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Pediatr Blood Cancer. 2010 Oct;55(4):655-61. doi: 10.1002/pbc.22601.

Risk factors for renal failure in pediatric patients with acute myeloid leukemia: a retrospective cohort study.

Author information

1
Division of Infectious Diseases, The Children's Hospital of Philadelphia, Philadelphia, Pennsylvania 19104, USA. fisherbria@email.chop.edu

Abstract

BACKGROUND:

In children receiving treatment for acute myeloid leukemia (AML) there is often concern for the development of acute renal failure (ARF). Despite this, data are limited to define the incidence of ARF in this population. This study aims to evaluate the rate of ARF in AML patients and to delineate the impact of age, race, various co-morbid conditions and antimicrobial agents on the development of ARF.

METHODS:

A cohort of newly diagnosed AML patients from children's hospitals across the United States was identified using the Pediatric Health Information Systems database. Information regarding demographics, discharge diagnoses, pharmaceutical exposures, and hospital resource utilization were collected for each hospitalization for up to 1 year from AML diagnosis. Cox regression analysis was used to define the hazard ratios for development of ARF by demographic variables, co-morbid conditions, and exposure to various antimicrobial agents.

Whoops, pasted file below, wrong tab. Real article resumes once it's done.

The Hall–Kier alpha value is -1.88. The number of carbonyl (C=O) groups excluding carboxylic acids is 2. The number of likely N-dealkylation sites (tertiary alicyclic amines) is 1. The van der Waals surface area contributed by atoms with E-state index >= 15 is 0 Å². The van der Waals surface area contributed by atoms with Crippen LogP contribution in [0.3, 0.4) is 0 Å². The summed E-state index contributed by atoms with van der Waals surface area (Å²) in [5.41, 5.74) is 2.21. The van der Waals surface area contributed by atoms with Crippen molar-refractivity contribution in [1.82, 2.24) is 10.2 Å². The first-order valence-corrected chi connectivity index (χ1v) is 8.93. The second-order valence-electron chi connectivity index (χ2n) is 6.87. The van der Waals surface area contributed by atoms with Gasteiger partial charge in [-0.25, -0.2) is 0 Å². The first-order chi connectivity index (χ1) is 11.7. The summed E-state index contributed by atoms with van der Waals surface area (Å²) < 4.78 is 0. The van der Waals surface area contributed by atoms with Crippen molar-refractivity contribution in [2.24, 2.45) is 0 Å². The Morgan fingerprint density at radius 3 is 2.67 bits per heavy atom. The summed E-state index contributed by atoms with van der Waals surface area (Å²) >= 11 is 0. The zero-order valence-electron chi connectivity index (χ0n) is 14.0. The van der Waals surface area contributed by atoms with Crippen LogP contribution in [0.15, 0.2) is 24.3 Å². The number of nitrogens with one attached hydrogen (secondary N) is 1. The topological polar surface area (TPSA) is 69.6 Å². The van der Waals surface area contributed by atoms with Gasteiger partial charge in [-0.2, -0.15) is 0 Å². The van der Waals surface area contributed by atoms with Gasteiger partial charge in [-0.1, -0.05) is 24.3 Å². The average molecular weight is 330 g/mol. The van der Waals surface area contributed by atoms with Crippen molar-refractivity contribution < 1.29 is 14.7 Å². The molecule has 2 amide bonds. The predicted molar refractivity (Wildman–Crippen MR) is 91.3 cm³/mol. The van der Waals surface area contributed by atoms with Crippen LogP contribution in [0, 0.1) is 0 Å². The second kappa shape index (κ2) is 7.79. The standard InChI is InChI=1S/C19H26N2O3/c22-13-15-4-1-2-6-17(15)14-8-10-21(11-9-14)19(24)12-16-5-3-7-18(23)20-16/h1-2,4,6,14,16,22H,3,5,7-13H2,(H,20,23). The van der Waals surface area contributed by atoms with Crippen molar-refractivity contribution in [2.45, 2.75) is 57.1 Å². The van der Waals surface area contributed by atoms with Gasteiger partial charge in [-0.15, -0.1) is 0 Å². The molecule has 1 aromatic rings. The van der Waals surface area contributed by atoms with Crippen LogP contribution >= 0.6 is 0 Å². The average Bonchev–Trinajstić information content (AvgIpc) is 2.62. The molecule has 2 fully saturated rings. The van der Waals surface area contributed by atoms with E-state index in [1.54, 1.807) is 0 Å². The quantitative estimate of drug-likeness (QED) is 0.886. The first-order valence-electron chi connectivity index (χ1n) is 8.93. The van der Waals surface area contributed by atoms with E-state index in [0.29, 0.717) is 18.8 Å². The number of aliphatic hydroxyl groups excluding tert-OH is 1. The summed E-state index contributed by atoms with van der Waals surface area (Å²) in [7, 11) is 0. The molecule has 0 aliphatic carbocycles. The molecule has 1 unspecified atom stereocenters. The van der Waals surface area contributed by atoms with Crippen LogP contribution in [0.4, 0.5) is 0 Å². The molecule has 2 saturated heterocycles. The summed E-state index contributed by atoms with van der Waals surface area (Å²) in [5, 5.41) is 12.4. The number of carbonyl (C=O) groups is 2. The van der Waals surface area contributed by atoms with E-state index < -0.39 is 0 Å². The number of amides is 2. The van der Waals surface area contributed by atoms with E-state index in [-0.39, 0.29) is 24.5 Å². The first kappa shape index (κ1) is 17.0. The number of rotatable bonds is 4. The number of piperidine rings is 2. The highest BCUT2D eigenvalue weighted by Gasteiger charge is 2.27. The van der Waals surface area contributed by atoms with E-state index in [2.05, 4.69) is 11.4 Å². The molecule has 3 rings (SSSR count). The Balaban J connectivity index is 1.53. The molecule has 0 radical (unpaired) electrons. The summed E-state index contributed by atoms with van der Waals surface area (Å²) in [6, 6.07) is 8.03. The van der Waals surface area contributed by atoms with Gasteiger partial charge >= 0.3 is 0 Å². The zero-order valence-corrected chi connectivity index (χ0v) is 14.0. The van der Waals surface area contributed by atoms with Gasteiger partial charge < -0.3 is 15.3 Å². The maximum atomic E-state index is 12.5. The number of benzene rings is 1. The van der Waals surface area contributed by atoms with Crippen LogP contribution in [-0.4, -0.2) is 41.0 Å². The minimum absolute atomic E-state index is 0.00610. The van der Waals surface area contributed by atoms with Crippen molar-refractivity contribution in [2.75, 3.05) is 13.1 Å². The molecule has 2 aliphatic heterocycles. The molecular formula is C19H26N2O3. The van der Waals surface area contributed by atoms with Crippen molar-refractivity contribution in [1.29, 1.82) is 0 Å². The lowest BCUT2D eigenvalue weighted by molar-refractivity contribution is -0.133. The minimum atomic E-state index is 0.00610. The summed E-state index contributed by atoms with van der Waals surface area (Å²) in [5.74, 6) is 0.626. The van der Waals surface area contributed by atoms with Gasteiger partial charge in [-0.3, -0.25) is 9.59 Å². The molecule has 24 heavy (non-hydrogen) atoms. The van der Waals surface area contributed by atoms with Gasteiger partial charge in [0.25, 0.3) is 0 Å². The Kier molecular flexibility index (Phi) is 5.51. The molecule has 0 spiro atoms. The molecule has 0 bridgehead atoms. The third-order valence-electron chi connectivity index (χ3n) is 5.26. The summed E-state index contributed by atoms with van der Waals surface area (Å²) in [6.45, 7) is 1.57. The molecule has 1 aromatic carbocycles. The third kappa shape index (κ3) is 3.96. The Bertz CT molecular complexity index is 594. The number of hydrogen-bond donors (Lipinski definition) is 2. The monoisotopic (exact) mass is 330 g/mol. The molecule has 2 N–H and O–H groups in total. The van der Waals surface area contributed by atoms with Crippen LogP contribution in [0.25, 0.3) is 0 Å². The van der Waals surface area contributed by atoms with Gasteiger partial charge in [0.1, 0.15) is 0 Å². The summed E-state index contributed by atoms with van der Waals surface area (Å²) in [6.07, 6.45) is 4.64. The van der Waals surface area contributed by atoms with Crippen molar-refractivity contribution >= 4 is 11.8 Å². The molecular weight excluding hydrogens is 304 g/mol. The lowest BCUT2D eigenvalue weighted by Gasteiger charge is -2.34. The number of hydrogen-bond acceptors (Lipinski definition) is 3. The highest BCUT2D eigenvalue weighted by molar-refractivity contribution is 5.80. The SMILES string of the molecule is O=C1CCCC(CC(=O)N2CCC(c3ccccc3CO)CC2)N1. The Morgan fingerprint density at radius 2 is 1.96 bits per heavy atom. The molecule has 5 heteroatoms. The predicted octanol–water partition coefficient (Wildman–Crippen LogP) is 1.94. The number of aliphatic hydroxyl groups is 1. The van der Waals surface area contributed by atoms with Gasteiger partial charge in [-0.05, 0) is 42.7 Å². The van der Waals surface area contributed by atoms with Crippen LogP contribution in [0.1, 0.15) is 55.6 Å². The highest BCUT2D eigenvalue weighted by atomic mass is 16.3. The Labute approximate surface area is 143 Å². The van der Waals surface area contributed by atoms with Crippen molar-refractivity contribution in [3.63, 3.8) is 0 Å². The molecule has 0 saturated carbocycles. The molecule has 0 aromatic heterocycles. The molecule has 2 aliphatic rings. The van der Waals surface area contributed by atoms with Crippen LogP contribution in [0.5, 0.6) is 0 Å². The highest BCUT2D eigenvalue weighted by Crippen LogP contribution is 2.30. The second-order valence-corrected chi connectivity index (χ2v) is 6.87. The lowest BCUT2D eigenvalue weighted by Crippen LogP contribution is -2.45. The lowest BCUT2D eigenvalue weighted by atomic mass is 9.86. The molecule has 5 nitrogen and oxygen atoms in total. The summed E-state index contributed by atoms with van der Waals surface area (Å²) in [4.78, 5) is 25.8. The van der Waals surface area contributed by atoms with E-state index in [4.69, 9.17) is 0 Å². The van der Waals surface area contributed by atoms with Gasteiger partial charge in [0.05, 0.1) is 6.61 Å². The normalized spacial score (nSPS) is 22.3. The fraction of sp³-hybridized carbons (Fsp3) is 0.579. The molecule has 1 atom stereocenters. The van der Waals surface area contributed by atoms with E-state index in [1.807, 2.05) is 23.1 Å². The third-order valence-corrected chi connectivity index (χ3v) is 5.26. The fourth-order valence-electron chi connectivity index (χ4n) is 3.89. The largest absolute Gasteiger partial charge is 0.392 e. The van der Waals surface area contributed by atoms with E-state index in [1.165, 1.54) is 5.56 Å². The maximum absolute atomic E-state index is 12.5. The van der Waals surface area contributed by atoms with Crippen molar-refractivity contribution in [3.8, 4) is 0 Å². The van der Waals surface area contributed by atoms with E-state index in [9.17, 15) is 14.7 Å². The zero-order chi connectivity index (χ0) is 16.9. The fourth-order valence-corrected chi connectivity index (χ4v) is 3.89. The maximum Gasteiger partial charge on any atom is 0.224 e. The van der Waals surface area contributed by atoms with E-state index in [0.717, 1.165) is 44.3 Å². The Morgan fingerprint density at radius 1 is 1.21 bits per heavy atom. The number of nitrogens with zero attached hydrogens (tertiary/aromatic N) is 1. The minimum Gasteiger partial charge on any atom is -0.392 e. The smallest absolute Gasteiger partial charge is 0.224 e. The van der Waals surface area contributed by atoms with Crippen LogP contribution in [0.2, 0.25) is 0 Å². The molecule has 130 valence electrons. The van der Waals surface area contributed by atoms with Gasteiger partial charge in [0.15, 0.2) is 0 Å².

RESULTS:

Within 1 year of AML diagnosis, 135 (16.2%) patients were diagnosed with ARF. After adjustment for the presence of co-morbid conditions, the risk for ARF was greater in older patients and in black patients. Vancomycin exposure duration of greater than 48 hr and carbapenem exposure duration greater than 10 days were associated with an increased risk for ARF.

CONCLUSION:

ARF is a relatively common problem in children with AML. Future studies should address the different risks of ARF by age and race. Empiric therapy with potentially nephrotoxic agents did not increase the risk of nephrotoxicity. Patients on prolonged vancomycin therapy should be monitored closely for development of ARF.

PMID:
20533519
PMCID:
PMC3909928
DOI:
10.1002/pbc.22601
[Indexed for MEDLINE]
Free PMC Article
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